Caster Semenya's ruling by the IAAF highlights a difficult question for sport's governance professionals
The issues surrounding sex and gender in sport have given those in sporting governance significant challenges for quite some time. World athletics governing body, the IAAF, has suffered significant criticism for the way that it's dealt with these in relation to Caster Semenya's case, with three global organisations that promote women's sport having written to the IAAF, to say its rules for intersex athletes are "discriminatory" and "enforce gender inequality."
As noted by ICSA's Policy Officer, not for profit, Craig Beeston, on page 29 of this issue, gender, diversity and inclusion are all big topics to be addressed both currently and in the future, by sports governance officials. Developments in science, inclusive thinking and social norms mean that gender is no longer the binary consideration it once was, and is causing quite the headache for officials who strive to achieve fairness without being discriminatory.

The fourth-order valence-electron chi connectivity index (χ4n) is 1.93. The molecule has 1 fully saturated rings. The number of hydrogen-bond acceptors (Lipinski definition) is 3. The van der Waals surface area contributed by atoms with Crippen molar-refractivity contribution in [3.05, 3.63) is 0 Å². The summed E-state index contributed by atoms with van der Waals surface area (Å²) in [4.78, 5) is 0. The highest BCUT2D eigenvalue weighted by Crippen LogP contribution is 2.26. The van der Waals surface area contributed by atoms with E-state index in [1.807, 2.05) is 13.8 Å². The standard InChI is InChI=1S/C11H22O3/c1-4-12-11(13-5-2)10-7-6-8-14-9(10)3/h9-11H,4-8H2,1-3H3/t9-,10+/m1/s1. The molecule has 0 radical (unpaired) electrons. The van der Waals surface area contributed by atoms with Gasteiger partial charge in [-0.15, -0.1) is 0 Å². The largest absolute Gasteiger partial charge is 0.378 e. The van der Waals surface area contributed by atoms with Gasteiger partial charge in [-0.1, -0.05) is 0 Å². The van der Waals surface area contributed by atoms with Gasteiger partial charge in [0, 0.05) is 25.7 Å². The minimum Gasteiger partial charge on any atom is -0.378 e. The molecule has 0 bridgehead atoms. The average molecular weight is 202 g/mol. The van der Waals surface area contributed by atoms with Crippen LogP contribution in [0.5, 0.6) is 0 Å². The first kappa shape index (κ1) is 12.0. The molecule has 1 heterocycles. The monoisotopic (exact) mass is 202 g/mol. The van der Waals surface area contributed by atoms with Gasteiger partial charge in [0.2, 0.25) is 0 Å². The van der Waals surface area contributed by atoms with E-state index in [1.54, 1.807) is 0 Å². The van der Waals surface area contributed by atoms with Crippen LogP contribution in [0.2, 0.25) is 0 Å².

Semenya's case has thrust the issues, which have been bubbling under the surface for some time, into the limelight with international sport's highest court, the Court of Arbitration for Sport (Cas), ruling that it was acceptable for some athletes to be banned from competing unless they took medication to reduce their testosterone levels.
Not a binary matter
The case was brought by Semenya, the South African Olympic champion, who has long faced speculation and controversy about her sex. In 2009 the IAAF asked her to take a sex verification test to ascertain whether she was female. At the time the IAAF says it was "obliged to investigate" after she made improvements of 25 seconds at 1500m and eight seconds at 800m – "the sort of dramatic breakthroughs that usually arouse suspicion of drug use." The sex test results were never officially published, but speculation abounded and some results were leaked in the press and widely discussed.
The leaks resulted in unsubstantiated claims about Semenya having an intersex trait. Although the exact nature of Semenya's genetic makeup is unknown to the public, what is accepted is that she is hyperandrogenic (she has a much higher level of testosterone than most women). The IAAF has defined athletes like her as having "a difference of sexual development (DSD)". Their hormones, genes and reproductive organs may be a mix of male and female characteristics, which can lead to higher levels of testosterone - a hormone that increases muscle mass, strength and haemoglobin, which affects endurance. People with a DSD do not develop along typical gender lines.